By mid-summer, it was clear that those prices, which were based on oil at the $80 mark, had clearly undershot the market. So in August, after oil had moved to $120/barrel, FAPRI issued revised estimates that added $1.00 to $1.50/bu. to average prices for all three commodities through the next decade.

Within weeks, those projections were out the window as commodity markets went into a free fall.

“Our projections are based on assumptions,” says Westhoff of FAPRI. “The smart thinking was wrong” — at least when it came to anticipating the depth of the international credit crisis and forecasting its dramatic impact on agricultural commodity prices.”

Bullish times ahead?

Although the short-term outlook appears to be lousy, better times are likely to return, assuming that supply and demand fundamentals remain relevant. But the question is, when will they return?

“With apologies to Elvis, right now the fundamentals have left the building,” says Michael Whitehead, vice president with the food and agribusiness research advisory group at Rabobank, a large international ag lender. “Currently, the market is in a state of extreme volatility — absolute volatility not based on fundamentals. Fundamentals will start becoming clearer again in 2009.”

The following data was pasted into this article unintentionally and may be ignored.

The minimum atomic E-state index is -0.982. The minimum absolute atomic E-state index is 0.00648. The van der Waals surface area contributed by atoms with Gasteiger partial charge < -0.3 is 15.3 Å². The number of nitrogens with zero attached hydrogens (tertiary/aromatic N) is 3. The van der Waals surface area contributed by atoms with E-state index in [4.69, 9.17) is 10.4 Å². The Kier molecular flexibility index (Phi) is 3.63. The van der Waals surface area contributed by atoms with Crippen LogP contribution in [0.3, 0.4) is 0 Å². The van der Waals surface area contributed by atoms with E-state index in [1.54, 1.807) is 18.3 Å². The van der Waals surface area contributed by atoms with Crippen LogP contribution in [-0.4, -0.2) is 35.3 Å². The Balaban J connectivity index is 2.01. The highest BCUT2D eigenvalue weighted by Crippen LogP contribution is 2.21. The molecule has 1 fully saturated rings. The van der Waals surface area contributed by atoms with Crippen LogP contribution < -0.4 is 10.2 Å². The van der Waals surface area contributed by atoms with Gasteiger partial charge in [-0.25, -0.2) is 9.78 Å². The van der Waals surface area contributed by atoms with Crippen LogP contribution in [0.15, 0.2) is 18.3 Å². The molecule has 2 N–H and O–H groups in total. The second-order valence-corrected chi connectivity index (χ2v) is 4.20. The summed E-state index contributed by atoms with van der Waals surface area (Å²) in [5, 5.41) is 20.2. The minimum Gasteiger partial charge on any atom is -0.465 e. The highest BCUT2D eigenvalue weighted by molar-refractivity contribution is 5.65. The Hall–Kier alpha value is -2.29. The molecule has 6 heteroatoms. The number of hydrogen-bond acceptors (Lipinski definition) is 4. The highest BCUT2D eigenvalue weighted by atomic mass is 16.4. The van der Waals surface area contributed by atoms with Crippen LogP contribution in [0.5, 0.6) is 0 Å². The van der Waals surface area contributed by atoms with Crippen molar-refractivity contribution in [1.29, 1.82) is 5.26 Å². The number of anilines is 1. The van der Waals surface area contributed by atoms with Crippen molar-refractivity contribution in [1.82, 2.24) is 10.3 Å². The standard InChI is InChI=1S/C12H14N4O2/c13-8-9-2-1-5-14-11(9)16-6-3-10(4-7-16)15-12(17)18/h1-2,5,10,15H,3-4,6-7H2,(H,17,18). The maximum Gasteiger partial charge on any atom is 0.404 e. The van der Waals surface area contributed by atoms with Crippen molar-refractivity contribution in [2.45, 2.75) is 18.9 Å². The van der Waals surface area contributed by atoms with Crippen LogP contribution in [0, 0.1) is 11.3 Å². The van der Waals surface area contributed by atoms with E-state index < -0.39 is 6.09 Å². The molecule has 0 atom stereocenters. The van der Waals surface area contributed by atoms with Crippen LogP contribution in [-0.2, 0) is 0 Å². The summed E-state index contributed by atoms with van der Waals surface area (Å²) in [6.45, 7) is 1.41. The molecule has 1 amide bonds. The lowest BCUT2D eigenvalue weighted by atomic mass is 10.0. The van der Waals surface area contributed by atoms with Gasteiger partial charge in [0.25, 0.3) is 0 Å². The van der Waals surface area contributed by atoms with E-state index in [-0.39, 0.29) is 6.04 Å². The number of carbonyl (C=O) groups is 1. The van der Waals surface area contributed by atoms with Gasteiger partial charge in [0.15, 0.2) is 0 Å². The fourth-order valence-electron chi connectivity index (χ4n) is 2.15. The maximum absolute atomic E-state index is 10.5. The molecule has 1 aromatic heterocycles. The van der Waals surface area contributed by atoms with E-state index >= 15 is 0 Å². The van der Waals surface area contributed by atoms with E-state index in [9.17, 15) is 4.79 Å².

Sooner or later, the fundamentals that drive commodity markets long term will begin to take hold on markets. And those fundamentals remain relatively positive, Whitehead says.

“The long-term trend for food and feed demand is very positive,” he says. “Other parts of the world won't have the reduced growth we are expecting. Big export clients like China are still expecting 9% growth in their economy. That is not unhealthy growth. It is reason for optimism.”

Adds Westhoff: “Certainly, the euphoria we saw a few months ago isn't there, but by no means do I want to paint a doom-and-gloom picture [for the long term].”

However, he says, strengthening of the dollar against other world currencies and a possible worldwide recession are likely to reduce exports, resulting in commodity prices that are lower than those projected in August.